What else? Hot dog buns and hot buns.

Peanut butter and jelly, right? So all those things, you like to consume

them together. Right?

Sugar and coffee. Right?

All those things. And when the price of one thing goes up.

You probably consume less of the other one, because you like them to consume

together. Another type of relationship that you can

have, is one in which an increase in the price of 1 thing leads to a increase in

the price of the other thing. So, let's say that you're talking about

roses. Let's say that the price of let's say

we're talking about flowers start with carnations.

Let's say the price of y again goes up by 10% and now y are carnations.

And you want to find out, carnations, you want to find out what is the effect of an

increase in the price of carnations. Not in the consumption of carnations but

in the consumption of roses. Right?

So if the price of carnation go up by 10%, what do you think will happen to your

consumption of roses? Well then you start to deal with the

relationship between carnations and roses. Do you like to, when you like to you know

you mess up with your girlfriend, and you want to buy them some flowers.

Do you usually like to buy carnations and roses?

Probably, not. If you have the roses, you're in pretty

good shape, right, if you want, your girlfriend like flowers, she probably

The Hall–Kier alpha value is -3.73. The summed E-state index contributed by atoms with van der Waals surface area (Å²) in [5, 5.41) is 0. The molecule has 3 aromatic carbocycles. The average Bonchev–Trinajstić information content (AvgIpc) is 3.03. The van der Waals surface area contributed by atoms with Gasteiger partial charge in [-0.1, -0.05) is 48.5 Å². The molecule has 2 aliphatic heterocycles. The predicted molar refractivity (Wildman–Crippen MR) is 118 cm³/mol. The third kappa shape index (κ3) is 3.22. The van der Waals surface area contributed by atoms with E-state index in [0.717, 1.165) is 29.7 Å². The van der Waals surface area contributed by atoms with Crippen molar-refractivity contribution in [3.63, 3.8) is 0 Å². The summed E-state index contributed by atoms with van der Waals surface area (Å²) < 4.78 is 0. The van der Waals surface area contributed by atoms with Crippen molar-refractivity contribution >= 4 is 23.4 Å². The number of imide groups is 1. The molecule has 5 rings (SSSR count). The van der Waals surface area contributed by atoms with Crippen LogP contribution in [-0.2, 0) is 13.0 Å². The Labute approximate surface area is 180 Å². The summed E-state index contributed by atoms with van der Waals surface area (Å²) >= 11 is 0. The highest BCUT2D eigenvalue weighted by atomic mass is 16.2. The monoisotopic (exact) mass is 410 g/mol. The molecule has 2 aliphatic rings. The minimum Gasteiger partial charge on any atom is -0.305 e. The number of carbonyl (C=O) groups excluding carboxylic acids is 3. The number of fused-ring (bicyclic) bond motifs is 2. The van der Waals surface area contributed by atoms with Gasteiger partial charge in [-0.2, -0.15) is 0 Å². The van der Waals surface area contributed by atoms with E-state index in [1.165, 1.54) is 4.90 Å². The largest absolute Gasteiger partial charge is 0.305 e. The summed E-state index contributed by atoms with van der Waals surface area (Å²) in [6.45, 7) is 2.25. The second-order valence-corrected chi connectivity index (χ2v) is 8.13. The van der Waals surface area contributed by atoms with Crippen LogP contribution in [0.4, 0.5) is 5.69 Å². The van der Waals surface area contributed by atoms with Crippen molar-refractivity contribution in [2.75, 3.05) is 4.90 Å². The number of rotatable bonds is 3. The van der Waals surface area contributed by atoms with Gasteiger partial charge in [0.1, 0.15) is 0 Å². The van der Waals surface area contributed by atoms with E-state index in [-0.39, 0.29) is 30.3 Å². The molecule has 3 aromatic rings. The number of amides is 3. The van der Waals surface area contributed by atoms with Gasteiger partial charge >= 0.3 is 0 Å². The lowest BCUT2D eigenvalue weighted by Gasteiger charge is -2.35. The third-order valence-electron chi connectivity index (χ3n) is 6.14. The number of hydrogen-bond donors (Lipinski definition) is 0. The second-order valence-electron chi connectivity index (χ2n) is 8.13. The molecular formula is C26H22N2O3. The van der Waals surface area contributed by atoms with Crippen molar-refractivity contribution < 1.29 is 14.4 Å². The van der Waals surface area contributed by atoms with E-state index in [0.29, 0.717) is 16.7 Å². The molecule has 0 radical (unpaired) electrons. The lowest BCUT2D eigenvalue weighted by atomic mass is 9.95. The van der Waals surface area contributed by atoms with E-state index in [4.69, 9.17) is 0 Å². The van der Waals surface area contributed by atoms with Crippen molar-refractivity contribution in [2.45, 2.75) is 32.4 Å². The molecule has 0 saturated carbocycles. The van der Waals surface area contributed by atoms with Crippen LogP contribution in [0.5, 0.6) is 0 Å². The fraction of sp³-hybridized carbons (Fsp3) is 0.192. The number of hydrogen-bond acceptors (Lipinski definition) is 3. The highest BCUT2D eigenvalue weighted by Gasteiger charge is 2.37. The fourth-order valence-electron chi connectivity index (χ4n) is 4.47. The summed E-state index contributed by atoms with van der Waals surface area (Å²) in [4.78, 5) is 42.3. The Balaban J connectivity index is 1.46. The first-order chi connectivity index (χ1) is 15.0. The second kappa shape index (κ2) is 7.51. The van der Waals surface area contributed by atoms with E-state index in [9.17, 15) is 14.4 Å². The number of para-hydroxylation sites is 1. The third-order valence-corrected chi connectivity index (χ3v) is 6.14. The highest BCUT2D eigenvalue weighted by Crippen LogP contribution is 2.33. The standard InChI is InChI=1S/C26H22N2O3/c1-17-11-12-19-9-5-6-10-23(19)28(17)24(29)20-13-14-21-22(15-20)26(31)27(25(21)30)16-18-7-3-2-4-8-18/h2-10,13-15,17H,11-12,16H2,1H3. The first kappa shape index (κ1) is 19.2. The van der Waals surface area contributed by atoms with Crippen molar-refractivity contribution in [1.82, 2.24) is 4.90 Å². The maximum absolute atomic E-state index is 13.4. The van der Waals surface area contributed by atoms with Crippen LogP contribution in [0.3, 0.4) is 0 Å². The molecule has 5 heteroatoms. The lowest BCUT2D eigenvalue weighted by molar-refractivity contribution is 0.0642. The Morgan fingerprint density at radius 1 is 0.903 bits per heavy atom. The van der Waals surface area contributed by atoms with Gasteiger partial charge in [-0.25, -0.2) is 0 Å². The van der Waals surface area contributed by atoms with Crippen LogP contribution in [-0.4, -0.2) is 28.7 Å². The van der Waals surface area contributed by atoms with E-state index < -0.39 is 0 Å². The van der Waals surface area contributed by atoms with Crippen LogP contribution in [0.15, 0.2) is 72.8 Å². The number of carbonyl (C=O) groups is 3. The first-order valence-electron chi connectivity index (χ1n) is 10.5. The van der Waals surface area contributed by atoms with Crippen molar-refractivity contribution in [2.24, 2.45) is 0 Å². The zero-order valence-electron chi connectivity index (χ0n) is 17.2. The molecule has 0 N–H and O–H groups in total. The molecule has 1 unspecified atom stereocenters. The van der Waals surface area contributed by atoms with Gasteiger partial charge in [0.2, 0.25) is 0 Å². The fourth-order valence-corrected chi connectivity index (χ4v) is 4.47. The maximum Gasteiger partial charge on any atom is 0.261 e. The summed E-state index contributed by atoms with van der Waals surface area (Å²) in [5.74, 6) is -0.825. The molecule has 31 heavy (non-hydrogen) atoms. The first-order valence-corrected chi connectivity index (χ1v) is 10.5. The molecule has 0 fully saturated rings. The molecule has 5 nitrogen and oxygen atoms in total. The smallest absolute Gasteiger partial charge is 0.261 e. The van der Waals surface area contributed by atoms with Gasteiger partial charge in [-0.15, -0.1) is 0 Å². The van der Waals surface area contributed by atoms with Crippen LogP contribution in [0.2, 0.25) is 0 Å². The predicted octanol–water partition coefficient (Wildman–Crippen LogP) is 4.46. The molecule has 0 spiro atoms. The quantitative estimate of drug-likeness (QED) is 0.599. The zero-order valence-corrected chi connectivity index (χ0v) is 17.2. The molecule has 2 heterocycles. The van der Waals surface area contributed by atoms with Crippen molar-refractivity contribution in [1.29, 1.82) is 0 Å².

going to like roses, so you should probably give her roses.

But you go to the counter to pay and you see a sign that says carnations on sale

for you know, for $1 and you're paying $20 for every rose.

Well clearly you're going to say hey, well wait.

I can give my girlfriend 1 rose but I could give her 20 carnations, right.

So she might actually like them the same. She may not.

And usually she probably not, but you may actually be thinking that, that you can

switch to the carnations instead of the roses.

Because I think in general most people think of carnations and roses as

subsidies. If the, if, if the, you can they cannot,

they're not the same, but they serve kind of the same purpose.

So if the price of roses, or the price of carnations goes down, you may be tempted

to use some of the money you going to use for roses for carnations.

So in that case the price elasticity, this price of elasticity, which is a percent of

change in the quantity of x, roses over the percent of change in the price of y

roses, is probably going to be positive. An increase in the price of a decrease in

the price of rose, of carnations reduces your consumption of roses.

And an increase in the price of carnations increases your consumption of roses.

Right? So, in this case, if your price of

carnations goes up by 10%, your consumption of roses also go up by some

percent. I can say, 10%.

We call this goods again substitutes. And there's plenty of examples of that,

classic substitutes, butter and margarine, coffee and, and tea alcohol and marijuana,

right? And all the things that you can use one

thing instead of the other. The relationship between the price and the

consumption of the other thing is going to be one for, for substitute which is that

the price of one goes up, the consumption of the other one goes up, and price of one

goes down, the consumption of the other one goes down.

So that is all the elasticity's in terms of demand that we have to talk about in

this class. We still have to cover the price

elasticity of supply and then we're going to do an application of this elasticity

stuff when we when we talk about taxes. [music] Produced by OCE, Atlas Digital

Media, at the University of Illinois. Urbana-champaign.

[music].